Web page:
Put your hand here on my heart
Treat yourself to a pomegranate and two poems—one by me, one by Pablo Neruda. You can tell which is which.
The pomegranate is a holy and ancient and perfect fruit and anyone who says otherwise doesn’t want what’s best for you.
Pomegranates are, botanically, a berry, and in every way beautiful. The Quran names them God’s good creation. Persephone traveled to hell for them. They wear a crown and in nearly every culture that loves them—which is pretty much all of them, the pomegranate will grow in most climates—they are thought to be blessed and heavenly, to bring fertility and healing, abundance and light. We tend to say we eat the seeds, which some of us do, but only because what we actually eat are the arils. The seeds are inside. Some people spit them out, but I don’t.
I have loved pomegranates all my life. Soon they’ll be out of season.
So you’re going to want to go get a pomegranate.
Take care to choose your fruit. It’s not always true but in this case it is: the bigger the better. You want a weighty jumbo.
Generally you want to avoid bruises. I, personally, could not. I did the best I could with what I was given, and I couldn’t ask for more.
You will take your paring knife and be reasonable. You will be patient and methodical and calm, because that and a few minutes is all it takes.
Some people say the best way to get the fruit from the pomegranate is to slice it open and beat the shit out of it with a wooden spoon. But I don’t brutalize my fruit and you don’t have to either. Shortcuts will get the juice faster, it’s true. But you’ll miss how well-made the fruit is. Maybe that matters to you, or it doesn’t, maybe you just want your berries.
We all have to make our own choices.
If you’re me, which I am, you use your sharp knife to firmly score a hexagon about the crown. A pentagon is fine too. Then you grab the crown by its points and gently, working side to side, pop that top off. Now you can see inside the pomegranate, which you notice is lovely, and in some ways not unlike a space egg or a starfish.
And you see how the fruit is naturally divided into 5 to 7 cells, and how the ridges along the outside rind define the contours of each cell.
So you take your knife and again, firmly score the fruit down the side of each ridge. Then you put down your knife and use your bare hands. You grip the fruit but respectfully, and with just enough pressure, coax it apart in your hands.
Now you have five or seven or—if things got a little sloppy, which happens sometimes—four sections of pomegranate, wine-red fruit held delicately together by spongey pith, which not everyone will tell you is also edible, but I will. I don’t eat it though.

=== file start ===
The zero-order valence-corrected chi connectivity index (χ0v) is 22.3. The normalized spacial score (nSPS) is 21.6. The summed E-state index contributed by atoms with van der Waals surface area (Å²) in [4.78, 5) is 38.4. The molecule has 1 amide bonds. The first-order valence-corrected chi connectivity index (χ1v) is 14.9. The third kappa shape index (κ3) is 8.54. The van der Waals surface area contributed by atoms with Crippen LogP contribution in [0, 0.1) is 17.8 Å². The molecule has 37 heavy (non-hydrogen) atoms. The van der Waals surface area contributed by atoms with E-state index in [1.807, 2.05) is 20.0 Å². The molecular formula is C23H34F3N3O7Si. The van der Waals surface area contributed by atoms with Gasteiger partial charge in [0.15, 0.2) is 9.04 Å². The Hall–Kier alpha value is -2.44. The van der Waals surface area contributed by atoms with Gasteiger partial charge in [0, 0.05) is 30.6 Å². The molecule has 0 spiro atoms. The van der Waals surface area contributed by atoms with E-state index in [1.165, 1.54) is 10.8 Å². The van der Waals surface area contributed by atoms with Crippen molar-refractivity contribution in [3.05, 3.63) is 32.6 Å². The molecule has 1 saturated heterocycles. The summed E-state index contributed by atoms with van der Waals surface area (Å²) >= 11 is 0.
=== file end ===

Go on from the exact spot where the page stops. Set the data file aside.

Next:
One section at a time, working over a bowl, you brush your thumbs over the arils to release them from their pith. Again, not too much pressure but just enough, which is often less than you think.
And now you have a snack that reminds you of your mother, also cake, mythology, and Pablo Neruda. It is full of vitamins and memories. You will probably write a poem about it.
In the meantime, here. Have these.
from The Book of Questions
And what did the rubies say
standing before the juice of pomegranates?
Why doesn't Thursday talk itself
into coming after Friday?
Who shouted with glee
when the color blue was born?
Why does the earth grieve
when the violets appear?
Why on earth we’re dancing
We are alivelivingbreathingandloving with linen, pears
and pomegranates, lavender and rhyolite, imagine
for a moment how the wind would sing if it sang,
but it does. Take a moment instead to close your eyes
and bring yourself to simmer, yes, the good soft mud
of a good soft lake, a mountain, a wonderful mountain
beloved. The sun when the clouds burn off? An old word
spoken just so, beloved. Oh let me feed you ten thousand poems
from the pockets (the pockets!) of this good soft frock,
there’s room enough in here for us both and our ancestors,
not to mention cotton on skin drapes the body
like a prayer I forgot I remember and friends,
wherever I go they grow. Put your hand here
on my heart like this before it goes to seed.
Let your longing be divine. Believe me who believes
in the god of your voice, a holy and honey-dipped ingress
to grace, you will have what you sing into being and trees
(have you heard?) can make their own weather.
originally published in Understory
Okay. Go find a pomegranate.
the animal eats is in the pocket of big pomegranate.
I was going through my list of Substack subscriptions this morning and I realized I hadn't seen anything from yours in a little while. Literally seconds later, this popped into my inbox...
There is something about your posts that just draw me in, and this one is no different. You turn the simple act of cutting a pomegranate into poetry. (And at the end, almost literally!) Your mention of Persephone is timely as well -- been doing a lot of research about her world for many reasons. You've given me another avenue to pursue.
Haven't seen a pomagranate in a long time, though I haven't really been looking (and I get laser-focused in grocery stores -- in and out, nobody gets hurt). But I *will* look for one, next time I'm there.
I love your poem! And I share your deep awe and love for the pomegranate!